Is There A Shortage Of Online Video Advertising Inventory?

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I didn't get a chance to see the premiere episode of Late Night With Jimmy Fallon on TV Monday night so last night, I checked out the archive online. Over the course of the entire show, NBC delivered the exact same 30 second Windex commercial five times. While I have been complaining about the lack of targeted online video advertising for some time, this isn't even about targeting.

Why is NBC delivering me the same ad five times in a row? I find that hard to believe that NBC has no other ad sponsors for the premiere episode of Late Night With Jimmy Fallon. I know it says Windex is the sponsor, but if I play back other clips from the same show, I get an ad for FedEx. And even if Windex is the only sponsor, what impact do they think their ad is going to have when played five times in a row? Now it just annoys me and makes me want to not buy any Windex products. What's the problem here? Is there a shortage of online video advertising inventory? Do advertisers just not get it? Clearly, this isn't working.

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  • Drew Robertson

    I think the problem is that NBC doesn’t have enough rights-cleared spots ready to go. This has been a persistent problem since…forever. It’s why local stations can’t simulcast their programming even within their DMA. If I were NBC, I’d tell agencies and advertisers that after a certain date, ad units that are not cleared for internet won’t be accepted. It’d be tough stuff in this crappy advertising economy but if not now when?

  • Mike

    As I understand, a lot potential sponsors are still unconvinced that a commercial on a computer screen will have the same impact as commercial on a television. Industries change very slowly and Internet video has only been a real market for 3 years now. Although one would think tightening budgets in the recession might motivate some innovative approaches.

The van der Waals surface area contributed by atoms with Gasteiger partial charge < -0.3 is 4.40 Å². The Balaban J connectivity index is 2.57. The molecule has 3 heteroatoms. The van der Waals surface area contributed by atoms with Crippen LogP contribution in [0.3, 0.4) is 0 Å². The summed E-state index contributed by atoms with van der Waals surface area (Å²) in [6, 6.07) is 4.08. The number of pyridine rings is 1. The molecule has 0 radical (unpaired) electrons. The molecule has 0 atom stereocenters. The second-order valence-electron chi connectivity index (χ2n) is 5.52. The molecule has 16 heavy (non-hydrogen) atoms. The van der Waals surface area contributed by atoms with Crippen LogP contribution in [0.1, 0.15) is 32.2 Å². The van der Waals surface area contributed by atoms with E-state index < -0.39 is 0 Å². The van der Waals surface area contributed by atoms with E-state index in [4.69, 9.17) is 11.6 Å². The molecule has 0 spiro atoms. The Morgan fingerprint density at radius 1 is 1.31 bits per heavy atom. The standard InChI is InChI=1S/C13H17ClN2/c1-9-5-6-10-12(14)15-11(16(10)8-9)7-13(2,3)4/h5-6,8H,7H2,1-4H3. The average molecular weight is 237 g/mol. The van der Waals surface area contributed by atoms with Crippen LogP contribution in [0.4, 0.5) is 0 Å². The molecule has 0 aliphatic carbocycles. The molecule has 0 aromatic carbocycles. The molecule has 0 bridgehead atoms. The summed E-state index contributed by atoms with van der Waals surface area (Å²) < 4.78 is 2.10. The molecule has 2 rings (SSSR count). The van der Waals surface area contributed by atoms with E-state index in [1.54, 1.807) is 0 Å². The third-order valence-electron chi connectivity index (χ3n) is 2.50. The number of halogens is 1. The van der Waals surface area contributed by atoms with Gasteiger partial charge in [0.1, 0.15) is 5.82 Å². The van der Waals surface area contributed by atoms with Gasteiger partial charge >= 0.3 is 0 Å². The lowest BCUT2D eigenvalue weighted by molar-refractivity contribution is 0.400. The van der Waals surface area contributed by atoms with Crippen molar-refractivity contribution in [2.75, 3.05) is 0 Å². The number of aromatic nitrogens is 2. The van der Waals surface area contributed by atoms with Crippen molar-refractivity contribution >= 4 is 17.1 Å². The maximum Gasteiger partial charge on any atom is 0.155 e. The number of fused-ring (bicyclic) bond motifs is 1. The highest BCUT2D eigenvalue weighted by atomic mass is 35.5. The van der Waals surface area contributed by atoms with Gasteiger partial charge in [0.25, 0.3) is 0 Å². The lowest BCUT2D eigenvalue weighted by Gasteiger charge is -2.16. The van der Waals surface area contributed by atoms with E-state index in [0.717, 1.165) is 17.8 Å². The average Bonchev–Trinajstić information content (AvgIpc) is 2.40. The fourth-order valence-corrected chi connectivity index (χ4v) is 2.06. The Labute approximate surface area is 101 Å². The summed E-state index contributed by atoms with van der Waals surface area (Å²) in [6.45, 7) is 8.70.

• Drew… hardley the case. It’s not the ads that need their rights cleared…. it’s the programming. NBC more than likely had a quote to meet for Windex and it’s very common to just put an ad in rotation until it reaches the advertisers quote. Nevermind that most players won’t cookie your machine so they know not the show you the same ad over and over. Go look at TMZ.com for an example of this.
    Dan I have posted numerous times on here and many other sites/boards/forums etc and have been saying for over a year now this day was coming.
    There is not enough ad inventory to support the type of revenue that ad-supported plays need to see to succeed. Furthermore, viewers are not clicking on ads or visiting the sponsors sites in the numbers they need to generated the type of revenue ad-supported plays need to succeed.
    Therefore, ad-supported plays are going to go the wayside this year as premium pay-media steps in.